DISH ADS: 'TV 'SUCKS’8/19/2005 8:00 PM Eastern
Seth Morrison was at a Cable Television Laboratories Inc. meeting in Colorado last week when a colleague e-mailed him a summary of EchoStar Communications Corp.’s latest marketing campaign, which makes liberal use of the word “sucks” to describe cable-TV service.
As a cable marketer, Morrison was predictably appalled. “I was embarrassed to repeat it to my colleagues,” the senior vice president at the Cable & Telecommunications Association for Marketing said of the new advertising blitz, which comes about a year after EchoStar compared cable operators to greedy pigs in TV commercials.
“You’ve got to wonder who they’re targeting and what kind of response there’s going to be,” added Morrison.
Developed by ad agency Publicis West, the series of four 30-second spots from EchoStar take cable-bashing to a new level. While the “stop feeding the cable pig” spots from EchoStar last year showed swine tearing through homes and eating cash, the new commercials show televisions sucking household items and even toddlers into a vortex.
In one spot, two couples are shown eating dinner in a dining room, when a breeze begins to blow, pulling olives and other items from the table into the television.
“What’s that?” a dinner guest asks. “Oh, it’s my TV. It sucks. The bills, the customer service — my TV sucks big time,” her host responds.
In addition to buying ads on broadcast networks, cable networks, radio spots and print ads, EchoStar created an accompanying Web site, SuckFreeTV.com.
Web surfers can view the spots on the sites and play a game that allows them to click on items in a living room that are then quickly sucked into a television. Users clicking on an urn on top of a mantle will see ashes fly into the television, followed by an old woman sitting in a rocking chair shouting, “Not Grandpa!”
Publicis also produced two direct-response TV ads for EchoStar — one that’s 60 seconds long and a two-minute version.
CTAM’s Morrison and other cable executives dismissed the EchoStar spots, noting that the satellite company can’t offer the same products cable operators can sell consumers with their two-way infrastructure.
“These are desperate tactics. They don’t have the bundled services or superior products that cable offers with our [video on demand], HDTV, high-speed Internet and digital voice services, so they are resorting to reactionary tactics,” Comcast spokeswoman Jenni Moyer said.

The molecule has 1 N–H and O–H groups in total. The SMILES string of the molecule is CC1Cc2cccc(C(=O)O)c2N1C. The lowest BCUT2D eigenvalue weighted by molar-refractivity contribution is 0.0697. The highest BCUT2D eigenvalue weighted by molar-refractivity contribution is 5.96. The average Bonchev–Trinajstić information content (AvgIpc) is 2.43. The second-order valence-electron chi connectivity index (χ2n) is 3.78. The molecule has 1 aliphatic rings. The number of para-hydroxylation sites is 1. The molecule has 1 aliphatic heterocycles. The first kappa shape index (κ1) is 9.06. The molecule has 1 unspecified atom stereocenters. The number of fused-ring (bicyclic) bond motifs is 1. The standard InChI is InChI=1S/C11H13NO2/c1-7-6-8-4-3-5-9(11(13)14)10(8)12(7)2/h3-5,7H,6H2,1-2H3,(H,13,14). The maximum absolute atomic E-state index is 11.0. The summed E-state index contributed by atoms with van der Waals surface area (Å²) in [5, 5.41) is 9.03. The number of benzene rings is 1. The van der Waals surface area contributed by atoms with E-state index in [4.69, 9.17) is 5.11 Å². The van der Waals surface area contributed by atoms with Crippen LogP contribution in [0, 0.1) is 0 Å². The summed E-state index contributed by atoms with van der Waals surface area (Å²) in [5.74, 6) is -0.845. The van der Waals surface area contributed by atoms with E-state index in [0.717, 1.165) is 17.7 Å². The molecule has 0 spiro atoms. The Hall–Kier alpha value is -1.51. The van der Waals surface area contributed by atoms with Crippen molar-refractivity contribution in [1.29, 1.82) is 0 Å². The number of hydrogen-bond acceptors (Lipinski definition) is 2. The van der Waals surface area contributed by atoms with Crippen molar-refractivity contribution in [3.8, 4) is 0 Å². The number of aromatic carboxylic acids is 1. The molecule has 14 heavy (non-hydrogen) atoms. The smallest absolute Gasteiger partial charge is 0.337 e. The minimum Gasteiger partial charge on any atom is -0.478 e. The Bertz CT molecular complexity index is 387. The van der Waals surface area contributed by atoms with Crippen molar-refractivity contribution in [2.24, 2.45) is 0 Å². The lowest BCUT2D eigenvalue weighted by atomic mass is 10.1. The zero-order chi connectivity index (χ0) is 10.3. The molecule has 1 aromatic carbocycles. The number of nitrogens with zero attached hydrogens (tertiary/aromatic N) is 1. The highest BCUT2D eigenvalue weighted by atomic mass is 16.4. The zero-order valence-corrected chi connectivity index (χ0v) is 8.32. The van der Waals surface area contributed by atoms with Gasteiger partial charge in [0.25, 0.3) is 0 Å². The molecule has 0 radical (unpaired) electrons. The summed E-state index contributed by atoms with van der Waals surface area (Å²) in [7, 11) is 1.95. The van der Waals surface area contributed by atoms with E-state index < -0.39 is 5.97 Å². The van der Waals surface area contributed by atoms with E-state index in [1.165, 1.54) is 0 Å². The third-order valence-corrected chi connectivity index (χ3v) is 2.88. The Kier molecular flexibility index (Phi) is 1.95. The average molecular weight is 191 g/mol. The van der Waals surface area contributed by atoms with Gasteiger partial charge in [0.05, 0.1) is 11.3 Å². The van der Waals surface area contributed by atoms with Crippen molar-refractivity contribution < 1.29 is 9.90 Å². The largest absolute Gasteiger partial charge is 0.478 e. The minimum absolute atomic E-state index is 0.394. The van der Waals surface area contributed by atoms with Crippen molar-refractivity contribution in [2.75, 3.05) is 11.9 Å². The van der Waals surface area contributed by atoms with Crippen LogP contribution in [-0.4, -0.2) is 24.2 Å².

National Cable & Telecommunications Association spokesman Paul Rodriguez called the EchoStar spots “trash talk.”
“We were highly amused that this was the level they’ve stooped to in order to make comparisons,” Rodriguez added. “As far as we’re concerned, we have a very powerful two-way interactive broadband system in place, which easily rivals what they have to offer.”
EchoStar also tweaked its company logo last week, and introduced a new marketing tagline: “Better TV for all.”
Spokesman Mark Cicero said the “suck” spots will run through for the fall, while the new tagline will remain in place indefinitely.
Cicero wouldn’t discuss how much EchoStar is spending on the campaign.
NO MSOS NAMED
EchoStar’s ads poke fun of cable’s customer-service acumen, without actually naming any cable companies. The spots began running last week as J.D. Power and Associates ranked EchoStar and DirecTV Inc. ahead of most major cable operators in its annual customer satisfaction study, but EchoStar dropped to fourth place overall from first place last year.
WideOpenWest LLC ranked first in the customer-satisfaction study, followed by DirecTV Inc., Cox Communications Inc. and EchoStar.
Publicis senior vice president and group account director Patrick Reynolds said the ads don’t name cable companies because they’re designed to reach all viewers, including those who might rely on terrestrial signals to watch TV. He said Publicis and EchoStar settled on using the term “sucks” in the spots after running focus groups with consumers.
Focus group participants “would say colloquially, 'my such and such just sucks.’ That’s the kernel of the idea,” Reynolds said.
Major cable companies could soon fire back at EchoStar and other competitors with their own ad campaign.
CTAM and the NCTA are developing new TV commercials that will promote the cable industry. But officials at both groups wouldn’t discuss timing of the campaign last week.
Reynolds said new elements in EchoStar’s campaign will be introduced over the next year. “We’ve planned this out quite far ahead. We think it’s a deep vein that we’re tapping into,” he added.